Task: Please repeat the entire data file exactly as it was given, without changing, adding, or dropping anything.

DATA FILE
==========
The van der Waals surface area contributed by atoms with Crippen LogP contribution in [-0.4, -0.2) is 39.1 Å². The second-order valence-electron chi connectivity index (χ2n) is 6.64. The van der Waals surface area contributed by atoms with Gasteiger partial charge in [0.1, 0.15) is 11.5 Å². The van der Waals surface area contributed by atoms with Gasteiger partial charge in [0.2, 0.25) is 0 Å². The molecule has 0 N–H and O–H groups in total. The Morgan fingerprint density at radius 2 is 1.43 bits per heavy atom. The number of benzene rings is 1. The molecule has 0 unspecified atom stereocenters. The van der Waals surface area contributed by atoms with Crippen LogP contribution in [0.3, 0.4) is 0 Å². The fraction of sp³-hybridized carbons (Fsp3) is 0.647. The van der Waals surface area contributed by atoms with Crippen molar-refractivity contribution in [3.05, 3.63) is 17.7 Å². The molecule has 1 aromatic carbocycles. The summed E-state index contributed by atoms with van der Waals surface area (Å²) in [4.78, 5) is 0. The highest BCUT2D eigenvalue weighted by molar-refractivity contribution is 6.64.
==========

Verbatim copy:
The van der Waals surface area contributed by atoms with Crippen LogP contribution in [-0.4, -0.2) is 39.1 Å². The second-order valence-electron chi connectivity index (χ2n) is 6.64. The van der Waals surface area contributed by atoms with Gasteiger partial charge in [0.1, 0.15) is 11.5 Å². The van der Waals surface area contributed by atoms with Gasteiger partial charge in [0.2, 0.25) is 0 Å². The molecule has 0 N–H and O–H groups in total. The Morgan fingerprint density at radius 2 is 1.43 bits per heavy atom. The number of benzene rings is 1. The molecule has 0 unspecified atom stereocenters. The van der Waals surface area contributed by atoms with Crippen LogP contribution in [0.3, 0.4) is 0 Å². The fraction of sp³-hybridized carbons (Fsp3) is 0.647. The van der Waals surface area contributed by atoms with Crippen molar-refractivity contribution in [3.05, 3.63) is 17.7 Å². The molecule has 1 aromatic carbocycles. The summed E-state index contributed by atoms with van der Waals surface area (Å²) in [4.78, 5) is 0. The highest BCUT2D eigenvalue weighted by molar-refractivity contribution is 6.64.